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    1. FB and Twitter were getting pretty awful there for awhile. I have no problem discussing issues if both sides remain respectful of the other, but for some reason, the Internet makes it VERY easy to spew hate and venom at the other person - probably because we don't "see" the other person as an actual PERSON - just a name on a screen.

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  9. It's such a different world for us, and our kids; two of mine eschew FB, as do I. But it's a part of daily life in one manner or another, just as the internet has replaced newspapers and the nightly news in my life. Then I became disgusted with the election reporting, and gave up the news for Lent, earlier this year. Except for sports, I have *mostly* kept to that exclusion, and I'm so glad I have.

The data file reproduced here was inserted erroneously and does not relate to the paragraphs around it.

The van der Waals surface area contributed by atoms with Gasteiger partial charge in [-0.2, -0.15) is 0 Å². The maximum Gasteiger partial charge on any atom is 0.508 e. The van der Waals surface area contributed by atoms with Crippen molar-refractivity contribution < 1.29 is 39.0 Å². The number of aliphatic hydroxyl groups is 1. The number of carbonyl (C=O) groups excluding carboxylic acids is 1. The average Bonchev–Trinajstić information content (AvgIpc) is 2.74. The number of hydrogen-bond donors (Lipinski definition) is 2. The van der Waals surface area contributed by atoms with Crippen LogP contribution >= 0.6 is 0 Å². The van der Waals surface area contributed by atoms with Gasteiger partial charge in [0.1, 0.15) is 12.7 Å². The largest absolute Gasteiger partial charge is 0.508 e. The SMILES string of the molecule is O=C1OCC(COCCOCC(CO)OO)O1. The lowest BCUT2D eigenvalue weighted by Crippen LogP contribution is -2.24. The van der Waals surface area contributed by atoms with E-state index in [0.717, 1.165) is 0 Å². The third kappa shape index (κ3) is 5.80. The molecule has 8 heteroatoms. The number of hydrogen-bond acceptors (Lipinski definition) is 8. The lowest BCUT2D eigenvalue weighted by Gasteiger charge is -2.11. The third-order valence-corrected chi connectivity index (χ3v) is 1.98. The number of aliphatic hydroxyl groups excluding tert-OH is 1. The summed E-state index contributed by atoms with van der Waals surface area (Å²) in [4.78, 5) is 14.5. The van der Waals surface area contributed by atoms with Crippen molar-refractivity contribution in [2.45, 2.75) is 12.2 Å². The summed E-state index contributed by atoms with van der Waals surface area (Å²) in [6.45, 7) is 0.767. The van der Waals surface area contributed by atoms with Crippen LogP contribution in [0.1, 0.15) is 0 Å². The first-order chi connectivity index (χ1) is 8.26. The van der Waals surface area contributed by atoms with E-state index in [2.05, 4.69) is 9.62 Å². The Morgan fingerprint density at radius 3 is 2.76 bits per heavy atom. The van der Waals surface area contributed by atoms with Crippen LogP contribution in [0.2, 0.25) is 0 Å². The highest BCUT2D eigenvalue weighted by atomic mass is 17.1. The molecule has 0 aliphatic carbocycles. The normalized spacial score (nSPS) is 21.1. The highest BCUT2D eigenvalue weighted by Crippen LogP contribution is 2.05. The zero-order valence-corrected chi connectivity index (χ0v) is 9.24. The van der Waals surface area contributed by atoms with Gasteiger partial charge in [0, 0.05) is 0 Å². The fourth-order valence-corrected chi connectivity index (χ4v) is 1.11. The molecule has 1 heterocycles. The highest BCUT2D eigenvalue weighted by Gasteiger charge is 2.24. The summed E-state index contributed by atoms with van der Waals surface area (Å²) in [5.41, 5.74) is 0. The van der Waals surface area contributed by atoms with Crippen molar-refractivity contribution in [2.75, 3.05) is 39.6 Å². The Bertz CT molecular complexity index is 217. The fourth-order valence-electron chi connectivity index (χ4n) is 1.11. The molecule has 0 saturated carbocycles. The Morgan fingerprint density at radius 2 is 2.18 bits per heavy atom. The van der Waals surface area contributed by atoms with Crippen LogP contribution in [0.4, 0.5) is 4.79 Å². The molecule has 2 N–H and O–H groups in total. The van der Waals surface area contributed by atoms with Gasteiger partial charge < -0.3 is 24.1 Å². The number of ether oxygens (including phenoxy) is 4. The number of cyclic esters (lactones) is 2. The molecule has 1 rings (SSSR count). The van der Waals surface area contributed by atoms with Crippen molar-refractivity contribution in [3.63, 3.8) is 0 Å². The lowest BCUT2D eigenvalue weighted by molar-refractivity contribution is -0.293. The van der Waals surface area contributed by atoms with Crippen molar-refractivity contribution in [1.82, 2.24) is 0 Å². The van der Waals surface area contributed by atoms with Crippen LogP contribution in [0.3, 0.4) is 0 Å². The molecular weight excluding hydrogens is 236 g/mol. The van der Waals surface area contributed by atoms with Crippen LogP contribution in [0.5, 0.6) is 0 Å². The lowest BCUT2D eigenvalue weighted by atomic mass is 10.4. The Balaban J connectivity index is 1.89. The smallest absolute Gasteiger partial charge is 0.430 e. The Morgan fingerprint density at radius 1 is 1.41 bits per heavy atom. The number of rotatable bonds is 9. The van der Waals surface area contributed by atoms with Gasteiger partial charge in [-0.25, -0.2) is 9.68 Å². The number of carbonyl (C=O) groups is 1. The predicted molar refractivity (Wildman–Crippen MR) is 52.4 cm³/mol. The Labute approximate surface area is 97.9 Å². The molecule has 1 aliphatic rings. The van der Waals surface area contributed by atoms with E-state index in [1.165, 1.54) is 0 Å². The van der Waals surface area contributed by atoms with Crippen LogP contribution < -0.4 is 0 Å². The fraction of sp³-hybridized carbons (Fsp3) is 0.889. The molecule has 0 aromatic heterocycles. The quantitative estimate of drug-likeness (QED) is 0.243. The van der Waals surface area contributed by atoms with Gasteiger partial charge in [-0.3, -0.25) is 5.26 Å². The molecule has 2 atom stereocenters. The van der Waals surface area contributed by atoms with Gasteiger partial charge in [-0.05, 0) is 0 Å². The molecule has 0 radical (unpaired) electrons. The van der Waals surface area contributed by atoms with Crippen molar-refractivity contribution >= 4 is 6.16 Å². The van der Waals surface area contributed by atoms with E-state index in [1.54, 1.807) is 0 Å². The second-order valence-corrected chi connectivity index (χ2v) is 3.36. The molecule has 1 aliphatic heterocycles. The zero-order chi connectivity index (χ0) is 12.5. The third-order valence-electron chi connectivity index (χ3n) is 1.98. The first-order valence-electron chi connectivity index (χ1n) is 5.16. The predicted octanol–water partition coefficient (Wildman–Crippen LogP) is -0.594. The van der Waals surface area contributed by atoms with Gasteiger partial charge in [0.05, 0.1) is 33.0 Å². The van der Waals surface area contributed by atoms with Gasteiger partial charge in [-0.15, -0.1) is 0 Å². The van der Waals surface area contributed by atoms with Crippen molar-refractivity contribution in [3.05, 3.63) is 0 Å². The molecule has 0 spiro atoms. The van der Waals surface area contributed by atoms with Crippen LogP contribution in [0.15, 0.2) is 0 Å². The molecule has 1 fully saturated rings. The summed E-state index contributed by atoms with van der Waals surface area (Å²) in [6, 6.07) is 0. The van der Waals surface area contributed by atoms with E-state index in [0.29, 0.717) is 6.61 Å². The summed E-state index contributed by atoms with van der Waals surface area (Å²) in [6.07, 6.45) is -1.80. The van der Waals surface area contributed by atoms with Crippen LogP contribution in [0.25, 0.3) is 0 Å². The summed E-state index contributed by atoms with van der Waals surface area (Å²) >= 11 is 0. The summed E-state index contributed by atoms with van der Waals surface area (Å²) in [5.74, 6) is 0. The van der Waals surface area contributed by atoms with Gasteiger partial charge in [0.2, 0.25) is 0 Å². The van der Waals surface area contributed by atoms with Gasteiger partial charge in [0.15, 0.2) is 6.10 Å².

As a writer, it's a strange to line to tread; some of my plots are very tied to current-ish events. Not Twittering or FB'ing might curtail access to readers. But I have never felt called to engage in a lot of social media; blogging is different, in that I consider that another form of writing. Or maybe I'm just kidding myself.

    A great post!

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    1. I really like blogging - I've just pulled back from it a lot and do more connecting on Facebook. But I still love to be able to read and compose nice, long posts that enable me to really say what I want to say. Maybe I'm just too wordy for Twitter! LOL